Test platform was Windows 7 Professional 32-bit Intel Core2Duo P8700 2.53Ghz 3GB RAM with graphics from Mobile Intel 4 Series Express Chipset.

I am interested in your observations.  Can you replicate these results?
(graphs can be attached to comments)


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14 Responses to more morphic performance

  1. Pingback: performance testing spreadsheet | openInWorld

  2. Henrik Johansen says:

    Pharo does not draw Morphs which are fully covered by others, as do the new Cuis 3.2, if I read release notes correctly.

    Thus your draw timings will depend quite alot on how large a part of the screen your workspace covers (as the Ellipses are rendered below), f.ex. on my machine with a stock VM.

    - Show with Workspace covering entire screen:
    10k objects: 253ms
    30k objects: 652ms
    100k objects: 4955ms

    - Show with Workspace covering just a tinypart:
    10k objects: 1318ms
    30k objects: 5883ms
    100k objects: 27241ms

    As can be seen, deciding not to draw them still takes time, but that’s probably the reason they are faster than Squeak and Cuis 3.0 in your tests.

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    • admin says:

      That is really useful to know. I was wary of optimisation differences that sort-of-seemed to happen when morphs were hidden/deleted too soon after they were created – before it had time to draw on screen, but had not considered differences in culling algorithms. Subsequently I did not pay attention to the size of the Workspace (and I assume Transcript) windows between the different flavours.

      Interesting though that Pharo seems slower anyhow (for this particular test script anyway)

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    • Andreas Raab says:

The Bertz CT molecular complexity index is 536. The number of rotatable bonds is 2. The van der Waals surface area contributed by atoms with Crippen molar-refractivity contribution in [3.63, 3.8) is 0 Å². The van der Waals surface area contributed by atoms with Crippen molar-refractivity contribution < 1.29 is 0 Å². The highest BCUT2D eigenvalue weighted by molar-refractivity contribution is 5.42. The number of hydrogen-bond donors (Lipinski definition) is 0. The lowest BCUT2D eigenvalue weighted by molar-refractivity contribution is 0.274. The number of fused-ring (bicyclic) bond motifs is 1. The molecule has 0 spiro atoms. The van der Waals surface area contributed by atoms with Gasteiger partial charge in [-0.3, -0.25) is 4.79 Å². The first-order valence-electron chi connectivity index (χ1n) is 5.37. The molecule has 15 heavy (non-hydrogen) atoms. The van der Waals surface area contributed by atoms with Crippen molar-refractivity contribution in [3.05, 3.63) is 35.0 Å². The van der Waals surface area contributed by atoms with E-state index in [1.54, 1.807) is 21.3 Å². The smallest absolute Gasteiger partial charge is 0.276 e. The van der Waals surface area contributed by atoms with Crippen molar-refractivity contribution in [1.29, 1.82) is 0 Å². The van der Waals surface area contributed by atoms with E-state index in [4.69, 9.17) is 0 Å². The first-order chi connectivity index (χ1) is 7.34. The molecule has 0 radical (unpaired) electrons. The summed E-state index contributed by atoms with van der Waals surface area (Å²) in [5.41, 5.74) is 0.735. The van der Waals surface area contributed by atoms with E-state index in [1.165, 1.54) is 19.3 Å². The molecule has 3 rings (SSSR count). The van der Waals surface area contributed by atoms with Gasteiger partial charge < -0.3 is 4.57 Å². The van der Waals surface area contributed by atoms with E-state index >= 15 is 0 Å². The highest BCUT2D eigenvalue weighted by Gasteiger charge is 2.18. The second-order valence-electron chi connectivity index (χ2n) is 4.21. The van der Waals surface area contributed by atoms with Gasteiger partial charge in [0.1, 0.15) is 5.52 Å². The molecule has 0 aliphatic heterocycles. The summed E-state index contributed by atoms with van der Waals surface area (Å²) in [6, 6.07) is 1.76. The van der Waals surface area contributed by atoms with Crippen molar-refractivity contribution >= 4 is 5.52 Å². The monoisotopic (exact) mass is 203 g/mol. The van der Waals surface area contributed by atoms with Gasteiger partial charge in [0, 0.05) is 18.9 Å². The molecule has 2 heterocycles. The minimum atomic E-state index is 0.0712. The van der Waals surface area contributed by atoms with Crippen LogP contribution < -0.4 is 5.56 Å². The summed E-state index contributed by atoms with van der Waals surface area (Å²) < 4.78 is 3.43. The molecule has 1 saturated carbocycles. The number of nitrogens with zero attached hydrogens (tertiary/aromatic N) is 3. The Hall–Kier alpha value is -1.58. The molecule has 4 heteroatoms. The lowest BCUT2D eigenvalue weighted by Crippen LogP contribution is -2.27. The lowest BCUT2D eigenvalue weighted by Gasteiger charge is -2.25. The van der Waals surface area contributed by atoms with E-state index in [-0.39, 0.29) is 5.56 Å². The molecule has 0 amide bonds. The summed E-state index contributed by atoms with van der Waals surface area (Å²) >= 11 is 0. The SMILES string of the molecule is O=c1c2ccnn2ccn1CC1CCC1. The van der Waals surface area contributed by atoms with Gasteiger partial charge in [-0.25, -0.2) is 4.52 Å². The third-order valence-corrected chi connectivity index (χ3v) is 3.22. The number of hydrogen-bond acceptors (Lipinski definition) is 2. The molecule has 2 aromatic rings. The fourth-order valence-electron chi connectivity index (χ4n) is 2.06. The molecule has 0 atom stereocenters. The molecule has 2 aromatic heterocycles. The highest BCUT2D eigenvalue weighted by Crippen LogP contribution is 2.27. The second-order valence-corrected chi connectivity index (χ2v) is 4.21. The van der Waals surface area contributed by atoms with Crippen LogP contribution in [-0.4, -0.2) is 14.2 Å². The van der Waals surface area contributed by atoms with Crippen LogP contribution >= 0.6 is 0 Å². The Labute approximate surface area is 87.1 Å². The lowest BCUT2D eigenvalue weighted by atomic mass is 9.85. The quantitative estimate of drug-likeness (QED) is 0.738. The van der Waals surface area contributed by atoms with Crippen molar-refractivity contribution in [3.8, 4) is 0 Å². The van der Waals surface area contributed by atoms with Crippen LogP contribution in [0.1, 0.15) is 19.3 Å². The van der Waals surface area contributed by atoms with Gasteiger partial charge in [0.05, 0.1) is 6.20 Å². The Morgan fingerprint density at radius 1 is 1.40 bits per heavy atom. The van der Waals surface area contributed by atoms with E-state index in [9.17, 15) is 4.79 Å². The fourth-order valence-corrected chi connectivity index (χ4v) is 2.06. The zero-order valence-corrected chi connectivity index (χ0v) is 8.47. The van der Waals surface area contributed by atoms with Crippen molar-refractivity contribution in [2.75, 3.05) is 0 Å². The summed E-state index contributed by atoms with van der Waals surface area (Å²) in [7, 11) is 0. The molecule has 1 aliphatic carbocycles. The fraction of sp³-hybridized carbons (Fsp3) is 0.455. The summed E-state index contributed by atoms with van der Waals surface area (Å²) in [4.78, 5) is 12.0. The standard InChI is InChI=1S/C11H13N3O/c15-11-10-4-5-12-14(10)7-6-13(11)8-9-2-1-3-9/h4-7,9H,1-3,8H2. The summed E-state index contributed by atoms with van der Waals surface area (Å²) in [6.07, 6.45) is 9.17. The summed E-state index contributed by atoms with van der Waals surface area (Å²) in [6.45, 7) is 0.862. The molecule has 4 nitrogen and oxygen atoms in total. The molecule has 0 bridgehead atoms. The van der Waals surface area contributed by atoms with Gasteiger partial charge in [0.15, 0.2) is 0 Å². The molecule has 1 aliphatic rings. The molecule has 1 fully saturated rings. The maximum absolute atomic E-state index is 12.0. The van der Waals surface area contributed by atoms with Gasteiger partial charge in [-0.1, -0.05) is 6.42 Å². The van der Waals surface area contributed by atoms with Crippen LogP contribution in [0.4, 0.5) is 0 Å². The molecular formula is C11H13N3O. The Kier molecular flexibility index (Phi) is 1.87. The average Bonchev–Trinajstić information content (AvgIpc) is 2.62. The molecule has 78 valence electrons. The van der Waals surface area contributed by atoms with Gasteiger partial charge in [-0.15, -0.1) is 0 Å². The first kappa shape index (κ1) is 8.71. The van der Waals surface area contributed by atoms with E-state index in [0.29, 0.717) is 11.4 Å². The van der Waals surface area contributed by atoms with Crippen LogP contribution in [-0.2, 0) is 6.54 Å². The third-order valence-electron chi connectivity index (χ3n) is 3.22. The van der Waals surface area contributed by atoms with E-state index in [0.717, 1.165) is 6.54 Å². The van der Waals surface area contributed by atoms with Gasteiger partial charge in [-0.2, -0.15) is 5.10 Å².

“Pharo does not draw Morphs which are fully covered by others, as do the new Cuis 3.2, if I read release notes correctly.”

      I’m curious what you mean by this. Morphic has always had occlusion culling intended to avoid precisely this kind of overdraw. Can you elaborate what you changed?

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      • Levente Uzonyi says:

        I guess Henrik is talking about the change of Canvas >> #drawMorph:

        drawMorph: aMorph
            ”Changed to improve performance. Have seen a 30% improvement.”    

            (aMorph fullBounds intersects: self clipRect)
                ifFalse: [^self].
            self draw: aMorph

        But this change has no effect in Squeak. I even reverted Rectangle >> #intersect: to the previous version, but that didn’t make a difference either. According to MessageTally the difference comes from incremental GCs. For 100000 ellipses Pharo’s IGCs (689) take 3278ms while Squeak’s IGCs (1753) take 7824ms.

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      • Henrik Johansen says:

        Sort of.
        I rewrote WorldState>># drawWorld: aWorld submorphs: submorphs invalidAreasOn: aCanvas a long way back.

        The way I remember it, Squeak only stops painting Morphs beneath if any one Morph covers the entire damage rect.
        The change I made in Pharo makes it so only the part which is is _not_ covered by the current Morph is considered for below Morphs.

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        • Henrik Johansen says:

          The effects of this was larger in Pharo at the time btw,
          since the default UI Theme had SystemWindows with translucent dropshadows within their fullBounds, which lead to horrible resizing performance when there were many windows open beneath, even if they were fully covered.

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  3. Henrik Johansen says:

    The intersects check used for culling really dislikes floating point bounding box though, as it has to convert them to Fractions before comparing with integers.

    Using Cog/Pharo, changed creation to do
    m position: (ActiveWorld extent * ((rand next)@(rand next))) rounded

    with old float position:
    objects/create/hide/show
    5k/626/342/662/10
    10k/1258/680/1325/17
    30k/3804/2048/4027/46
    100k/13573/7129/14420/197

    with new integer position:
    objects/create/hide/show
    5k/295/18/250/9
    10k/570/33/491/11